Author Speaks Locally About Validity of State Tests

Violette Terjanian, Staff Writer

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It’s April 14th, 2015.  48 states are about to begin the Common Core English Language Arts state tests.   These will last three days, ending on April 16th.  Once these tests are finished, the Math State Tests will begin on April 22nd, and last until April 24th.  The tests are split into three sections, which the students will complete individually each day.  The students are given 90 minutes to finish each section.

On April 15th, one day after the tests began, about 30 people gathered at a Curious on Hudson event in Dobbs Ferry, where author Anya Kamenetz was about to speak about her book, The Test.  She wrote about the history of the test, and why it is wrong to educate generations of children with this set of standards.  Kamenetz discussed the issues with the test, and why our legislators value these tests that seem to affect children, parents, and schools so deeply.

Common Core Standardized Testing is a huge controversial issue throughout many states.  Common Core is a set of standards that over 40 states have adopted. The Common Core standards were created by a group of governors, chief state school officers and education experts from 48 states. NprED(a website that covers education issues) says, “The Common Core State Standards Initiative is the largest-ever attempt in the United States to set unified expectations for what students in kindergarten through 12th grade should know and be able to do in each grade in preparation for college and the workforce.”  Common Core has developed intensive tests for these standards, commonly known as “state tests.” At the moment, the standards test two subjects – math and ELA (English Language Arts).  The tests are designed to get all students in America on “the same page”.

Kamenetz wonders aloud, “What do the tests actually test?  You can work with a child’s mindset to find their passions.  So why have tests that define children with only two subjects?  The tests are not correlated with a student’s actual potential. They test limited skills, not creative skills.”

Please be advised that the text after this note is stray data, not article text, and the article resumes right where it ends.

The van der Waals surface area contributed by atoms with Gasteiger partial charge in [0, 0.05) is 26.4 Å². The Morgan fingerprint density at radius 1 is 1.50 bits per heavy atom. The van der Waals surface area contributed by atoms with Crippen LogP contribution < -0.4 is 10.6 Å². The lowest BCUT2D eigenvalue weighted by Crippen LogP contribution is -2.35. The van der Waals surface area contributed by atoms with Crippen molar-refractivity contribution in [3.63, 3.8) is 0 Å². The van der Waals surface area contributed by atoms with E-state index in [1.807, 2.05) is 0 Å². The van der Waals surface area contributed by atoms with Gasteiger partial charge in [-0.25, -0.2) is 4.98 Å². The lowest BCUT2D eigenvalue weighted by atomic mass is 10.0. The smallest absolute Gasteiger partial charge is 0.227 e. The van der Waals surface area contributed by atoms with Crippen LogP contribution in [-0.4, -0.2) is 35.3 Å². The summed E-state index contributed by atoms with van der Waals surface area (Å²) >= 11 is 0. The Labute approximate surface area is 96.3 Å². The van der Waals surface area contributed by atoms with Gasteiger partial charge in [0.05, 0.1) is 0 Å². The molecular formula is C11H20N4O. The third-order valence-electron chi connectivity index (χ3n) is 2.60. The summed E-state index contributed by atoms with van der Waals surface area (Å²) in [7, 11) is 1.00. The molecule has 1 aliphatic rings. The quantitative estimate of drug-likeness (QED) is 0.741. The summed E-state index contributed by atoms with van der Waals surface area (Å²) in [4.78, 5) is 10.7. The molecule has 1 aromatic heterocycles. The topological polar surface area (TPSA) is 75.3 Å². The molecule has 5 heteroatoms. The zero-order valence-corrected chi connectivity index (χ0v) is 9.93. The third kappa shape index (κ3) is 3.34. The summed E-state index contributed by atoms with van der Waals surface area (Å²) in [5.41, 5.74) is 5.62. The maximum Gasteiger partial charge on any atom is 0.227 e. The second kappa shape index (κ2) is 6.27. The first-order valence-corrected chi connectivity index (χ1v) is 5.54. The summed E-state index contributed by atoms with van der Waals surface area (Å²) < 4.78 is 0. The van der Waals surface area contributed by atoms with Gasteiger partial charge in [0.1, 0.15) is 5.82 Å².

Evidence proves that parents aren’t thrilled with these tests, either.  About 3,000 people opted out of these tests this year in New York State alone.  There were 80 children in the Dobbs Ferry Middle School who opted out.  A combined total of 348 Rivertowns students refused to take the ELA test; 415 boycotted the math test.   How do these opt out rates affect the school district?

Lisa Brady, the Dobbs Ferry Schools Superintendent, who also attended the discussion on the test, speaks about this. “There are a number of concerns for the District when students opt out of the tests. For example, the federal No Child Left Behind (NCLB) law requires that a school district has at least 95% of students taking standardized tests. When this does not occur, both individual schools as well as entire school districts can then be labeled as ‘in need of improvement’ which requires the school district to do a lot of onerous reporting and possibly have the curriculum dictated by the State.”

However, this doesn’t mean Brady is a fan of the tests.  Quite the opposite, actually. According to Brady, “New York State has a fundamentally flawed and disastrous system in place that is beyond repair. I think that the tests are despicable and an insult of quality teaching and learning. I am fully supportive of the Common Core, but I am appalled at the implementation and assessment.”

There were many people there at Anya Kamenetz’s talk, ranging from parents, to writers, to the Dobbs Ferry School District Superintendent.  The majority of the curious community agreed on one thing: these tests are bad, and should no longer continue.

Fortunately for the people who dislike these tests, there are many people, like Kamenetz, who are delving into what they are and what they are really measuring. Going forward, will voices like Kamenetz’s be loud enough to make a difference?


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